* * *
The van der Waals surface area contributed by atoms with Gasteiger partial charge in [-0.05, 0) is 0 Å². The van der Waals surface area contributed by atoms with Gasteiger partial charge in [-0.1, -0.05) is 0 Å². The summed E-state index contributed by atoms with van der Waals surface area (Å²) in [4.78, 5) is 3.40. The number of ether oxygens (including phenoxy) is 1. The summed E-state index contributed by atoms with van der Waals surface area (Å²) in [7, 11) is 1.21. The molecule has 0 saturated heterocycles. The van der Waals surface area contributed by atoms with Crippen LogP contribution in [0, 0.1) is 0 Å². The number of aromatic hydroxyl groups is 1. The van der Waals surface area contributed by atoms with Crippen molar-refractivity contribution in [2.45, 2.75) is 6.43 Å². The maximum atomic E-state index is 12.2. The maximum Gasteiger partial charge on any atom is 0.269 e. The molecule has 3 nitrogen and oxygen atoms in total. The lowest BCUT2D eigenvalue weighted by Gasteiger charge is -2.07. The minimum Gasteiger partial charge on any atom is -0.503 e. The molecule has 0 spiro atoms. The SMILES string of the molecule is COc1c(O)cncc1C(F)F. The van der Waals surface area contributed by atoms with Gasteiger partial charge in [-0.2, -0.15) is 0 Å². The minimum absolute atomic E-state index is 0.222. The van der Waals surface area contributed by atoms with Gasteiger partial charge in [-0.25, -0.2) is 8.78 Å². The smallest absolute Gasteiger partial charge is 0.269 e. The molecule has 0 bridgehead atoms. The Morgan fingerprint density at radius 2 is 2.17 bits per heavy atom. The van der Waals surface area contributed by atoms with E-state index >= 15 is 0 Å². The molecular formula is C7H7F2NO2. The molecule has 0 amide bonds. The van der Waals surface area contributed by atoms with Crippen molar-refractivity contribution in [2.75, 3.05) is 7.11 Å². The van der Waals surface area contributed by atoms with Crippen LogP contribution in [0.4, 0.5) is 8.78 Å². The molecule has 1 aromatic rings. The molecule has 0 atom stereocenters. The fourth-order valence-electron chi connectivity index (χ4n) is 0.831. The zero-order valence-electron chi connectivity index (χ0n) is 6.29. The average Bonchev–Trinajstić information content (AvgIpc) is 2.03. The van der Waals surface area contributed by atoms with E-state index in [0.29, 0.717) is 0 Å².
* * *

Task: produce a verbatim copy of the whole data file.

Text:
The van der Waals surface area contributed by atoms with Gasteiger partial charge in [-0.05, 0) is 0 Å². The van der Waals surface area contributed by atoms with Gasteiger partial charge in [-0.1, -0.05) is 0 Å². The summed E-state index contributed by atoms with van der Waals surface area (Å²) in [4.78, 5) is 3.40. The number of ether oxygens (including phenoxy) is 1. The summed E-state index contributed by atoms with van der Waals surface area (Å²) in [7, 11) is 1.21. The molecule has 0 saturated heterocycles. The van der Waals surface area contributed by atoms with Crippen LogP contribution in [0, 0.1) is 0 Å². The number of aromatic hydroxyl groups is 1. The van der Waals surface area contributed by atoms with Crippen molar-refractivity contribution in [2.45, 2.75) is 6.43 Å². The maximum atomic E-state index is 12.2. The maximum Gasteiger partial charge on any atom is 0.269 e. The molecule has 3 nitrogen and oxygen atoms in total. The lowest BCUT2D eigenvalue weighted by Gasteiger charge is -2.07. The minimum Gasteiger partial charge on any atom is -0.503 e. The molecule has 0 spiro atoms. The SMILES string of the molecule is COc1c(O)cncc1C(F)F. The van der Waals surface area contributed by atoms with Gasteiger partial charge in [-0.2, -0.15) is 0 Å². The minimum absolute atomic E-state index is 0.222. The van der Waals surface area contributed by atoms with Gasteiger partial charge in [-0.25, -0.2) is 8.78 Å². The smallest absolute Gasteiger partial charge is 0.269 e. The molecule has 0 bridgehead atoms. The Morgan fingerprint density at radius 2 is 2.17 bits per heavy atom. The van der Waals surface area contributed by atoms with E-state index >= 15 is 0 Å². The molecular formula is C7H7F2NO2. The molecule has 0 amide bonds. The van der Waals surface area contributed by atoms with Crippen molar-refractivity contribution in [2.75, 3.05) is 7.11 Å². The van der Waals surface area contributed by atoms with Crippen LogP contribution in [0.4, 0.5) is 8.78 Å². The molecule has 1 aromatic rings. The molecule has 0 atom stereocenters. The fourth-order valence-electron chi connectivity index (χ4n) is 0.831. The zero-order valence-electron chi connectivity index (χ0n) is 6.29. The average Bonchev–Trinajstić information content (AvgIpc) is 2.03. The van der Waals surface area contributed by atoms with E-state index in [0.29, 0.717) is 0 Å².